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  1. Real-time review using Vibrant, by Underwater Creations, Inc. This thread will not document a controlled scientific experiment by any means, but will be a real-time look at the treatment of two separate tanks of mine (a 40 gallon, and a 100 gallon with 40 gallon sump). I don't see Vibrant as a quick fix that will show results after only a few doses; but instead, I anticipate the process will take months. My main goal is to clear my tank of unwanted algae; so I'll likely be doing some manual removal and increased maintenance (potentially affecting the results). But in the end, I'd like this thread to demonstrate how this product affects both of these tanks. Also, keep in mind that every tank is different, so your mileage may vary. Available Reviews: This is not a new product by any means, and I've seen a number of positive videos like: Others have reported that it didn't work for them (like these reviews from respected Nano-Reef members, HarryPotter and Sancho). There is even a Vibrant thread (that was started by the manufacturer, on another site) that's 300+ pages long. But while reviewers may have gotten mixed results, I am looking forward to seeing if this helps either of my tanks. In this thread, I plan on sharing my real-time experience with using Vibrant, posting: opinions, impressions, relevant information, and pictures whenever possible. If you would like additional information or pictures, be sure to let me know. My Past Unsuccessful Attempts Using Other Methods: I'm not unlike everyone else in this hobby that has fought algae issues at one time or another. I've certainly tried manual removal, more herbivores, and nutrient restriction. I've even tried more radical approaches like hydrogen peroxide. Here's an attempt that I made using manual removal, rock scraping, and multiple hydrogen peroxide treatments. This FTS was taken in January 2016: The bag contains the algae which I manually removed. After two weeks of manual removal and multiple peroxide treatments, the improvements where undeniable. However, the closeup shows remnants of stubborn algae. I continued additional treatments, making even more progress; however, I eventually lost this battle and ended up fragging the remaining livestock off of the rocks. I'm sure a lot of you can sympathize. I'd hate to think about how many corals (and $$$) I've lost due to algae problems. Current Tanks Being Treated: Both of these are mature tanks with notable algae problems. Also, I've just completed a DrTim's Re-Fresh and Waste-Away regiment on the 40gal consisting of: Day 1: Wrap tank in black plastic. Turn off lights. Dose Re-Fresh. Day 2: Dose Re-Fresh. Day 3: Dose Re-Fresh. Day 4: Remove black plastic. Restart light cycle. Remove organic material. Add a 1/4 dose of Waste-Away. Day 5: Add a 1/4 dose of Waste-Away. Day 6: Add a 1/4 dose (or more) of Waste-Away. Day 7: Add a 1/4 dose (or more) of Waste-Away. Day 8: Add a 1/4 dose (or more) of Waste-Away. Day 9: Partial water change. The 100gal is currently on Day 6 of this same program. The 40gal utilizes a HOB skimmer, while the 100gal has an in-sump skimmer. For dosing purposes, I figure the 100gal tank, with its sump, has a total water volume of about 120 gallons. Here's the 40 gallon tank, taken on 9/21/20: And the 100 gallon tank, taken on 8/13/20: Note that both tanks have a good amount of decorative macroalgae. Obviously that's not the problem that I'm trying to solve. I will be removing the macro prior to dosing (taking some new pics to be used as a reference). Anticipated Potential Issues: Some people have reported large cyano blooms, loss of macroalgae, SPS tissue necrosis, and other losses. I speculate that SPS tissue loss could be due to a combination of low nutrient levels along with intense lighting and higher than NSW alkalinity levels. So I will attempt to monitor nutrient levels (and alkalinity) even though I don't keep acropora or other more difficult SPS corals. It is also recommended to maintain regular maintenance and not to overdose. As this video warns, at 2:19 into the video, overdosing Vibrant may cause a relatively rapid increase in organics: In addition, Underwater Creations states, "It can make your aquarium look so clean that you will think you can skip your regular routine aquarium maintenance of filter changes and water changes. We highly recommend that you do not skip this but that you use Vibrant in conjunction with your normal aquarium routine for a happy vibrant aquarium." I feel that this disclaimer is to encourage people to continue to export organics (including the additional organics caused by the breakdown of algae). I have stated in a number of threads, that I believe that the number one contributor of cyano is organics in the system (detritus on the rock and within the sand bed, as well as dissolved organics in the water column). Considering the potential amount of organics resulting from the breakdown of a large mass of algae, you can easily imagine why people have reported cyano blooms after dosing Vibrant. In addition, the breakdown of algae will also release substances which were previously taken up by the algae. It's possible that some of the negative effects, which have been reported, are due to the release of these potentially harmful substances. Treatment Plan: My plan is to dose the recommended amount twice weekly, on Mondays and Thursdays (with water changes prior to dosing). And while Underwater Creations indicates that there is no need to discontinue skimming after dosing, I plan to temporarily adjust each skimmer so that aeration is not interrupted but nothing is actually skimmed out of the system (as recommended with DrTim's bacterial products) for a few hours just after dosing. EDIT: I'll start with weekly dosing for three weeks, then switch to dosing twice a week starting on week four. Also, I ultimately decided not to disrupt skimming right after dosing. One 16oz bottle should be enough to treat both systems; but I purchased two just in case I wanted to continue dosing. And even though I read it was alright, I was still hesitant to have bacteria shipped during the winter months. The two 16oz bottles add up to 946ml; and I'll be using 16ml each time I dose both tanks. That provides for 59 doses for each tank. At two treatments per week, that's more than 29 weeks of dosing. I've seen where different kinds of algae take much longer to be affected; and even BRS's video seemed incomplete after a total of 9 weeks. So I should have enough to fully treat the algae, and even switch to maintenance dosing. Underwater Creations claims that the bacteria has a shelf life of well over a year, so I don't anticipate that will be an issue. I plan to monitor alkalinity, phosphate, and nitrate. I don't have a way to monitor dissolved organic matter; but as indicated above, I anticipate that control of organics will also be important. Prior to dosing, I plan to transfer most of the macroalgae to another tank. I may or may not decide to reintroduce the macroalgae after treatment is complete. I hope to start dosing my 40 gallon tank this week, with my 100 gallon tank following a few days later. I'll try to be transparent about the treatment methodology that I take, and the results achieved. Feel free to follow along in real time, and let me know if you have questions, or have a request for additional pics or information. Notes: The bottle states that Vibrant "BRIGHTENS AND CLEANS AQUARIUMS IN AS LITTLE AS 12 HOURS!" However, I feel that the bottle and website should state, as they have elsewhere: • Cloudy/hazy Water- 1 dose • Diatoms - 1-2 doses • Cyanobacteria - (Yes, it will outcompete another bacteria) 1-5 doses • Dinoflagellates - 2-5 doses • Bubble algae - 3-8 doses • Hair Algae - 3-5 doses (depending on species of hair and how bad the infestation is) • Turf Algae - 8-20 doses ( again, depending on species and how bad the infestation is) • Bryopsis - 6-30 doses ( again, depending on species and how bad the infestation is) Don't expect immediate results. Plus, the release of nutrients might even fuel additional algae blooms. Algae uptakes a lot more than just inorganic nutrients. Other contaminants may be bound by the algae (which can be suddenly released back into your system as algae is broken down). Unlike most meds and chemical treatments, use of activated carbon is recommended while dosing Vibrant, as dissolved organics, toxins, and other undesirables previously taken up by algae are being released as it's broken down. Use of a protein skimmer (set to wet skim) is recommended to help remove dissolved organics. I recommend that people perform a deep clean (removing organics from the sand bed and rocks where applicable) prior to dosing Vibrant. This might help the effectiveness of Vibrant, and will help you keep up with the additional organics produced from the breakdown of algae. Even though they claim that Vibrant treats cyano (and even dinos), reports of increased cyano blooms are relatively common. Maintaining nitrate at a minimum of 5 ppm (for cyano) and 0.03 ppm of phosphate (for dinos) is frequently recommended by other users. Personally, I feel that other methods are likely more effective at treating either cyano or dinos, and Vibrant is better suited for typical algae blooms. Nutrient testing is important while dosing, as the breakdown of algae can release nutrients. On the other hand, make sure that you keep up with the demand for nutrients (especially nitrate). Maintaining adequate nutrient levels is important while dosing Vibrant, and nutrient dosing might be necessary. Low nutrient levels can contribute to cyano and dinos; plus, along with high alkalinity and intense lighting, low nutrient levels are a recipe for SPS problems. Experienced aquarists may be better equipped to handle issues resulting from changes due to dosing Vibrant (which could require additional maintenance, testing, and dosing). Ingredients listed on the bottle: • 95% Cultured Bacteria Blend • 1% Amino Acids (Aspartic Acid) • 0.5% Vinegar • 3.5% Other Ingredients Conclusions: Reserved for post-treatment comments and pictures (treatments are currently ongoing) I've noticed a dramatic decline in biodiversity (sponges, micro brittle stars, pods, and even flatworms); although it's unclear whether this is due to a lack of food or something else. Assuming the ingredients which are listed on the label are accurate (and taking into account the similarities in dosing amounts, frequencies, side effects, and number of treatments required), I now suspect that the "3.5% Other Ingredients" might be dimethyliminoethylene dichloride, ethoxylate (which is the algaecide used in products like API AlgaeFix). It is also known as: Poly[oxyethylene (dimethyliminio) ethylene(dimethyliminio) ethylene dichloride], or Polyquaternium 42, or Polyquaternium WSCP; this chemical is a cationic polymeric biocide (algaecide, fungicide, and bactericide) when used in higher concentrations. My post Vibrant plan is to reintroduce some biodiversity (phyto, bacteria, and pods). I hope that not all the biodiversity has been wiped out, and populations can eventually recover. Going forward, I plan to be very careful not to reintroduce new algae pests.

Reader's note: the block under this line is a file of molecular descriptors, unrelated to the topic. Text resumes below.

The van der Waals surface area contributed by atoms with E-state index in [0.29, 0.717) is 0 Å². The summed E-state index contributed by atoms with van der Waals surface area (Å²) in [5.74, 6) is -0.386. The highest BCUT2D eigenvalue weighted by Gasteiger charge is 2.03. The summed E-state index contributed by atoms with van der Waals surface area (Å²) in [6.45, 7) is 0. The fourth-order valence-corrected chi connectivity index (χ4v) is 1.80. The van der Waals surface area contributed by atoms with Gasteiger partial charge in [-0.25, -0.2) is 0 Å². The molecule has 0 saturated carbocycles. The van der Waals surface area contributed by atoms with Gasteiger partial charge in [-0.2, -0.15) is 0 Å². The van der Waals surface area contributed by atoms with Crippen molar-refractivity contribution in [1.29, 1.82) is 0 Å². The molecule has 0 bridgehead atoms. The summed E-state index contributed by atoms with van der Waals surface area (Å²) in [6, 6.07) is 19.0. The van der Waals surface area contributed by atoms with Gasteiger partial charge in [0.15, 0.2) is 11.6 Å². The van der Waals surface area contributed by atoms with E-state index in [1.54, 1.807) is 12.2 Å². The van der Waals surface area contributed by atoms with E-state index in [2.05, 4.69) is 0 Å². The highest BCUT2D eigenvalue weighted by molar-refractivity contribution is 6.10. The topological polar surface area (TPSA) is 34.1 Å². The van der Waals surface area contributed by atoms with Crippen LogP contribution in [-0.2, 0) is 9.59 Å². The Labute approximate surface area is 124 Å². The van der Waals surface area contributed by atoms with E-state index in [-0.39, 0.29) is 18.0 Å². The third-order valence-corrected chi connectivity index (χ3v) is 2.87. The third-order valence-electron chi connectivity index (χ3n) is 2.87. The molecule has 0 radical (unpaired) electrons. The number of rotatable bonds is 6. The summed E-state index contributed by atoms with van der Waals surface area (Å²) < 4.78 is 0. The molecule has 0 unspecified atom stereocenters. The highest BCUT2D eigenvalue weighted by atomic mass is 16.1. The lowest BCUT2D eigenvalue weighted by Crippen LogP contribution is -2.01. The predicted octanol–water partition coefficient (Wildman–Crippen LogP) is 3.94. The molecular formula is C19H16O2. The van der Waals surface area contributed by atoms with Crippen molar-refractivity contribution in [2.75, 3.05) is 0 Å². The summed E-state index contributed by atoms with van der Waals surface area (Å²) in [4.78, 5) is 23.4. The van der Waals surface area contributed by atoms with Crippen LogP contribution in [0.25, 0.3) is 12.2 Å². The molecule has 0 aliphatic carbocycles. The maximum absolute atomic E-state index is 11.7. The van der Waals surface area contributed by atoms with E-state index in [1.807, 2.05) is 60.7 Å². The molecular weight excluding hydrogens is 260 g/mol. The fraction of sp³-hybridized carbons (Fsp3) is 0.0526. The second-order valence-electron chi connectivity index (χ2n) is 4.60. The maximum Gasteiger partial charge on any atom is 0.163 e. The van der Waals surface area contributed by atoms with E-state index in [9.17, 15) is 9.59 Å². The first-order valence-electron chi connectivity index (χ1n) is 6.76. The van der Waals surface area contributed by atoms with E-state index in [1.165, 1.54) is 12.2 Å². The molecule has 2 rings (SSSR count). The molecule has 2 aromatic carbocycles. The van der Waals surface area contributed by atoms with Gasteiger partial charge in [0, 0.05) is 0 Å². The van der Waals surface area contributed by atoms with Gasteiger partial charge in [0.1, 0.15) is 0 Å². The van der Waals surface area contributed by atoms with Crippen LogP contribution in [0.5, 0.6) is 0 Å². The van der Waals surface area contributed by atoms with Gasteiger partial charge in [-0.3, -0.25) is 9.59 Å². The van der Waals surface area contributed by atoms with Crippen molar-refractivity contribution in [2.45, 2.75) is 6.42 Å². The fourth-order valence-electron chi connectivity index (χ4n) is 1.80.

2. Hey guys I'll be tracking My results using Vibrant aquarium cleaner to see how well it really works. I have let my cyano grow a little and have not removed my bryopsis manually because I want to see how well this stuff really works. (I hope I am doing this right)